Ahh. The price - $50 for a pair of slacks. I have a stable job but still I don’t feel like the kind of man confident enough to invest that kind of money into covering my bottom half.
If only the pants were $49.99 I might feel better about it. They are not.
I carry the pants around for a few minutes and then drop them off somewhere where they will feel lost and abandoned.
I know I am being watched, the store is empty — I am the prime customer. I zigzag back by the man tank-tops and shimmy down the stairs past the record players made of clay and hipster beards.
I say goodbye as pleasantly as I said hello to the desk clerks and breathe a vast sigh of escape upon reaching the sidewalk. Too close.
I am a pantsless man. Not for lack of effort, but maybe just lack of luck. I saunter in the direction I know will take me home, although it will be a long walk through Brookline back to my apartment.
And then. Out of the corner of my eye, I see it. And everything becomes clear.
My dreams of magazine rack refurbishing dissolve as the true purpose of my quest reveals itself — it was there waiting for me all this time.
The confusion, the walking, the sweating, the searching, the doubting, the perusing, the everything, was all worth it in just one moment of clarity. T.J. Maxx.
Amanda often tells me things that I listen to but don’t understand until much later when I figure it out for myself. This was kind of like that.
As I came upon the T.J Maxx sign, everything made so much sense, and I wondered why where I ended up was not the place I thought to start. But that’s life, isn’t it?
I knew it before I even went in. My pants were there waiting for me.
My only job now was to go and scoop them up. The Maxx was certainly busy, as it always must be when you’re a retail store slinging top-notch deals with brand recognition.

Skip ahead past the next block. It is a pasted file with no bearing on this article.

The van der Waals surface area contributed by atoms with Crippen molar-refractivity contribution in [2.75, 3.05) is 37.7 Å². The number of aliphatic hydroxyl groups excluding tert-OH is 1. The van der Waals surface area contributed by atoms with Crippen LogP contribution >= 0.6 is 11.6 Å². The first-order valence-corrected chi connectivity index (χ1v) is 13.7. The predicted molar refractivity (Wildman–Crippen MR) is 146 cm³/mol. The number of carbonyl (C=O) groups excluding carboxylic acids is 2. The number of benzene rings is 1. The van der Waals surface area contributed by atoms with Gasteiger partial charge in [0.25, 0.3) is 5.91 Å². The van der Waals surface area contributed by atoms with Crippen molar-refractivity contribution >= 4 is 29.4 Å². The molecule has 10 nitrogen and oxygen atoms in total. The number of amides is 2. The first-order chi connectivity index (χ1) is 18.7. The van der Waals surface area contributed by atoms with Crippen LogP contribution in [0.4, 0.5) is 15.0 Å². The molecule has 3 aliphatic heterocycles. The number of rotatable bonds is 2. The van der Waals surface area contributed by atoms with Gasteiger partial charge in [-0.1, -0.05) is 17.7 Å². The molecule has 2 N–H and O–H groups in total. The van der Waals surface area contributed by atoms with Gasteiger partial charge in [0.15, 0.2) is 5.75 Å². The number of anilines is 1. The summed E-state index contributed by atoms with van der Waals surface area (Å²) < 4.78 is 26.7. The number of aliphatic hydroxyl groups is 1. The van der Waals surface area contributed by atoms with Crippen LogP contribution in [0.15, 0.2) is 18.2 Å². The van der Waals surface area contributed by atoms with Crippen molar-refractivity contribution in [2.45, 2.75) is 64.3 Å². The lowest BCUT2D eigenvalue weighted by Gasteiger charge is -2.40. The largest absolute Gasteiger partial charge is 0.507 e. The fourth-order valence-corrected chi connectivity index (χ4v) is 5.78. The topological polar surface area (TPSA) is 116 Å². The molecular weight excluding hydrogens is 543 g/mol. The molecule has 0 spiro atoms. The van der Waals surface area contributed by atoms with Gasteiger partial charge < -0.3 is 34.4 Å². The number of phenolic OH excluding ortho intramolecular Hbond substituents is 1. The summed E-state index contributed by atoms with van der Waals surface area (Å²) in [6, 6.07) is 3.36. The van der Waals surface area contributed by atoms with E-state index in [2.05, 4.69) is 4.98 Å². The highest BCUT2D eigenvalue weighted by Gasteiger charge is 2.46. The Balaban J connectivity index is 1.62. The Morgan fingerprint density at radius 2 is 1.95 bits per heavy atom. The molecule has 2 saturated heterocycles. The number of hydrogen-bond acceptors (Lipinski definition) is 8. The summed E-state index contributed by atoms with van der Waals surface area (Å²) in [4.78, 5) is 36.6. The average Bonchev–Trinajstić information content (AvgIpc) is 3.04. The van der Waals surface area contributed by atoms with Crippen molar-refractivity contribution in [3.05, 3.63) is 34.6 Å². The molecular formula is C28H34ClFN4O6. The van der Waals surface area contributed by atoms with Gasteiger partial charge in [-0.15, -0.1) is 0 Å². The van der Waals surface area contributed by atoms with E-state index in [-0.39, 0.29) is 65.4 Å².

I escorted myself past the menagerie of home goods, not to be distracted this time, I kept on.
Matt Hobin - meet your pants.
Pants, this is Matt.
He’s going to wear you from now on, and treat you right, the way you were meant to be treated. When I reach the section with my size I knew that my pants had been on their own journey to find me.
I took three pairs in my size to the dressing room. I removed my pants and took the new ones for a test drive.
Out of nowhere a very uplifting piece of classical music began to play, a real live harpist floated down and strummed along, people stopped in the store, gasping became the fashion, and I felt a sigh of intense, compassionate relief.
In ending, I can only say this: when a man meets his pants, he truly feels like a man.
These pants fit me, and I’m not going to lie, I look good.
Maybe no one will ever know what I went through to get here, but that’s OK, I’ll know, and I’m here, and our magazines now have a safe place to be magazines.
How does one ever go about finding what they’re looking for? I’m not even sure God knows the answer to that question. But if I were to gander a guess, I would say the answer is at the bottom of a moderately well-fitting, moderately priced, pair of pants. Cheers.
How are you today?
Well. And you?
Fine, thank you. Receipt in the bag?
Yes, that would be just perfect.